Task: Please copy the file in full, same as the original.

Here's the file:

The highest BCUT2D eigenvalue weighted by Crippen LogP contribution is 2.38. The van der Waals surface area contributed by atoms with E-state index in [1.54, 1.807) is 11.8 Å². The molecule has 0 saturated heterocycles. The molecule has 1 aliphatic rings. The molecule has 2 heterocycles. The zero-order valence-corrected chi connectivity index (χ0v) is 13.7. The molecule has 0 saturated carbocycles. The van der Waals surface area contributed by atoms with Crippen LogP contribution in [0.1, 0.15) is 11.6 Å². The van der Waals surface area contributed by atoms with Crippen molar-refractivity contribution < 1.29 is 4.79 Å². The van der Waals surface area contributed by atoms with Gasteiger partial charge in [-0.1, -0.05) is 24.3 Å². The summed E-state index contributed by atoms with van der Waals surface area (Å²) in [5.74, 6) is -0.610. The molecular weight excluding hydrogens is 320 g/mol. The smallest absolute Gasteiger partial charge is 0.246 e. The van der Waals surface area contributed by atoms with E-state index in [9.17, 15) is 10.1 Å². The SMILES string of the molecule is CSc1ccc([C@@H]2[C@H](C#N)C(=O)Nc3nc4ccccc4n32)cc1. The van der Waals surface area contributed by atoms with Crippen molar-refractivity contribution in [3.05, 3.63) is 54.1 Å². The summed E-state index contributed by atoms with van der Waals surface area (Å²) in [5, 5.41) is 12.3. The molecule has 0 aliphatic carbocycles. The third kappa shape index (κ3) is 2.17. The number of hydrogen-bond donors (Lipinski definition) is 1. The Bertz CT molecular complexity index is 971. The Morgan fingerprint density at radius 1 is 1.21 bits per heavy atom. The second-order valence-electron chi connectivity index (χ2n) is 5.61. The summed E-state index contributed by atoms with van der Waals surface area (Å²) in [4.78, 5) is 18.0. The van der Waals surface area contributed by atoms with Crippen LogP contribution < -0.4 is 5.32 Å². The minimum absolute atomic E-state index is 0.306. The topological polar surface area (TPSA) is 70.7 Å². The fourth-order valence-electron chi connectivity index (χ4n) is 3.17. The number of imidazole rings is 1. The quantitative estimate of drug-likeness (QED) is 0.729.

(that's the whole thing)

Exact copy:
The highest BCUT2D eigenvalue weighted by Crippen LogP contribution is 2.38. The van der Waals surface area contributed by atoms with E-state index in [1.54, 1.807) is 11.8 Å². The molecule has 0 saturated heterocycles. The molecule has 1 aliphatic rings. The molecule has 2 heterocycles. The zero-order valence-corrected chi connectivity index (χ0v) is 13.7. The molecule has 0 saturated carbocycles. The van der Waals surface area contributed by atoms with Crippen LogP contribution in [0.1, 0.15) is 11.6 Å². The van der Waals surface area contributed by atoms with Crippen molar-refractivity contribution < 1.29 is 4.79 Å². The van der Waals surface area contributed by atoms with Gasteiger partial charge in [-0.1, -0.05) is 24.3 Å². The summed E-state index contributed by atoms with van der Waals surface area (Å²) in [5.74, 6) is -0.610. The molecular weight excluding hydrogens is 320 g/mol. The smallest absolute Gasteiger partial charge is 0.246 e. The van der Waals surface area contributed by atoms with E-state index in [9.17, 15) is 10.1 Å². The SMILES string of the molecule is CSc1ccc([C@@H]2[C@H](C#N)C(=O)Nc3nc4ccccc4n32)cc1. The van der Waals surface area contributed by atoms with Crippen molar-refractivity contribution in [3.05, 3.63) is 54.1 Å². The summed E-state index contributed by atoms with van der Waals surface area (Å²) in [5, 5.41) is 12.3. The molecule has 0 aliphatic carbocycles. The third kappa shape index (κ3) is 2.17. The number of hydrogen-bond donors (Lipinski definition) is 1. The Bertz CT molecular complexity index is 971. The Morgan fingerprint density at radius 1 is 1.21 bits per heavy atom. The second-order valence-electron chi connectivity index (χ2n) is 5.61. The summed E-state index contributed by atoms with van der Waals surface area (Å²) in [4.78, 5) is 18.0. The van der Waals surface area contributed by atoms with Crippen LogP contribution < -0.4 is 5.32 Å². The minimum absolute atomic E-state index is 0.306. The topological polar surface area (TPSA) is 70.7 Å². The fourth-order valence-electron chi connectivity index (χ4n) is 3.17. The number of imidazole rings is 1. The quantitative estimate of drug-likeness (QED) is 0.729.